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by Bryan Leonard - 03/19/2011
While watching all the tournament games this week, does anything stand out? How about all the upsets? As usual, upsets and surprises dominated the highlights. George Mason did it again, a team that went to the Final Four in 2006; VCU not only beat Georgetown but blasted them, 74-56, and Louisville going down on opening night.
Upsets happen a lot in March and will continue. Sometimes it’s matchups, but other times it is interest and motivation. That explains the demise of Tennessee, pulling a no-show against Michigan knowing that their coach is likely gone.
The No. 8-seeded Wolverines built on a 33-29 halftime lead by opening the second half on a 19-2 run to put the game away. The Vols failed to close back within single figures thereafter due in large part to 18 turnovers and numerous missed shots and defensive breakdowns. "We unraveled,” Bruce Pearl said.
Michigan became the first team in NCAA tournament history to win a game without making a free throw; the Wolverines missed their only free-throw attempt. The margin of defeat was the largest in Pearl's six seasons with the Vols.
Motivation is huge this time of the year, not just for the Big Dance but all these other tournaments going on. Who wants to be here? Who really cares about playing? Some teams look at invitations to the NIT or CBI as a reward for an overachieving season, while others look at it as a snub as they had their hopes set on the Big Dance.
Missouri was a great example a few years ago of a team in turmoil just packing it in, and it wasn't a surprise to see them exit the Big 12 tourney fast, failing to cover in their only game. That put the Tigers 2-11 SU, 2-10-1 ATS the last 13 games! Like Tennessee might have now, they had a coach leaving the program and gave up on the season weeks ago.
Motivation is important to bring up. Some teams underachieved during the regular season, but now have a second chance in this third season to make amends. Pay just as much attention to this next week, too, because you can identify teams that are delighted to make the NCAA tourney and others that are disappointed to have to settle for an NIT bid. The NIT offers excellent examples of teams that really don't want to be there.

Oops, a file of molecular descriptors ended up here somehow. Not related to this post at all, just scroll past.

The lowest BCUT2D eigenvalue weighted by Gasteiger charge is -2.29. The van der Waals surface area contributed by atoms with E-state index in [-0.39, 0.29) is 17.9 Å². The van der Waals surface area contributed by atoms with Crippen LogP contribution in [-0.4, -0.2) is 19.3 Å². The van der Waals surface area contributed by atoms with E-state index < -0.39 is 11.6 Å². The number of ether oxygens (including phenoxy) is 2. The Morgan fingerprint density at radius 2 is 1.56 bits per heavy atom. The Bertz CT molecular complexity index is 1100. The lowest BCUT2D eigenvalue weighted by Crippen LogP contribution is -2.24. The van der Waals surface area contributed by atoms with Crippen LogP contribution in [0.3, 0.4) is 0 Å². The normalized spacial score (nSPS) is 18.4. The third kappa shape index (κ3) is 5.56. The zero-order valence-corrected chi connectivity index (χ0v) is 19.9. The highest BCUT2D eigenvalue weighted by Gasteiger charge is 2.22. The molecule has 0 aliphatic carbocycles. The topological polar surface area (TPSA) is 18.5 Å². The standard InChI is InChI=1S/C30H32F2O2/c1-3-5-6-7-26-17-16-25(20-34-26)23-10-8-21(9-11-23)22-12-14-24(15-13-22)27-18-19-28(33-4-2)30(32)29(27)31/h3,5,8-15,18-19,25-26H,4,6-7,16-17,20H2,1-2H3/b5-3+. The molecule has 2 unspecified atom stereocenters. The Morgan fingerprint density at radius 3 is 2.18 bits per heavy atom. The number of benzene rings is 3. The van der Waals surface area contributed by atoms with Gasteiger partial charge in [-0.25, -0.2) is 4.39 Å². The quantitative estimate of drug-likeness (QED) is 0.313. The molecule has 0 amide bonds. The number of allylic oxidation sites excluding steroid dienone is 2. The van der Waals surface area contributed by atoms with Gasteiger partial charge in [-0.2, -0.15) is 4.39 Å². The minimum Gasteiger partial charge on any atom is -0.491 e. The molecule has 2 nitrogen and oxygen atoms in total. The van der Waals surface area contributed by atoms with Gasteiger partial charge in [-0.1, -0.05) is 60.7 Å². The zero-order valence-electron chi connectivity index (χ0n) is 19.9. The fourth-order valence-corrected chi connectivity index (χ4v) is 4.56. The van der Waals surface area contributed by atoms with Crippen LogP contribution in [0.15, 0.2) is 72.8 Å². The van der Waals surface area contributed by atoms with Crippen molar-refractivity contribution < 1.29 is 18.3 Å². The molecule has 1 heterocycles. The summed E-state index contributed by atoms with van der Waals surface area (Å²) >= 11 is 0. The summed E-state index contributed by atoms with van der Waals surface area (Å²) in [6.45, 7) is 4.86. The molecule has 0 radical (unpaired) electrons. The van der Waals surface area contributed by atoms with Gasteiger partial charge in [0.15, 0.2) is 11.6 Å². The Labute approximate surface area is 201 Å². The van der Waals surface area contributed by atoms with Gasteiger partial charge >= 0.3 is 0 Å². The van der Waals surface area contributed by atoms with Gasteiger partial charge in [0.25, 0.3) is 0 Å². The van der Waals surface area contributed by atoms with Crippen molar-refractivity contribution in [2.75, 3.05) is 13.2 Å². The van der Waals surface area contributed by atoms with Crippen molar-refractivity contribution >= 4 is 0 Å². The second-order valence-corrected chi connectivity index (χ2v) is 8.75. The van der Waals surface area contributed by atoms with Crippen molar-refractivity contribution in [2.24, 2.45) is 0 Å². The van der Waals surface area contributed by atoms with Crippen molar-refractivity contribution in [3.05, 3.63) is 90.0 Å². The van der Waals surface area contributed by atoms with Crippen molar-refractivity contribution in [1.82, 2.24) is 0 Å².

It's more important to look at how a team is performing over the last few weeks, rather than the whole season. This gives a much clearer picture of where the team is. Indiana was a good example a few years ago. The Hoosiers weren't a bad team, they ended the regular season 17-10. They just stumbled in January and early February, losing 7 of 8, before regrouping. What made their situation appear even worse was the controversy surrounding then-head coach Mike Davis. The appearance was of a team in total chaos and collapse, but they then regrouped and won 5 in a row, even upsetting Michigan State late in the regular season.
Coaching is another factor to look at. Old timers like John Wooden, Dean Smith and Red Auerbach were masterful at finding ways, day in and day out, to keep teams focused and motivated. Roy Williams, Bill Self, Mark Few and Coach K are current day master motivators. Their teams can be beat, but they are rarely outhustled.
When examining whether you think a team might be packing in the season or disappointed in an NIT bid, check the head coach of that team. Look at other places that coach has been. Did his teams win? Did they pull upsets regularly? Did they play defense? Did they excel in tournament play, or fall flat too often? Coaching, motivation and interest make major differences in how a team plays on the court and ultimately against the number.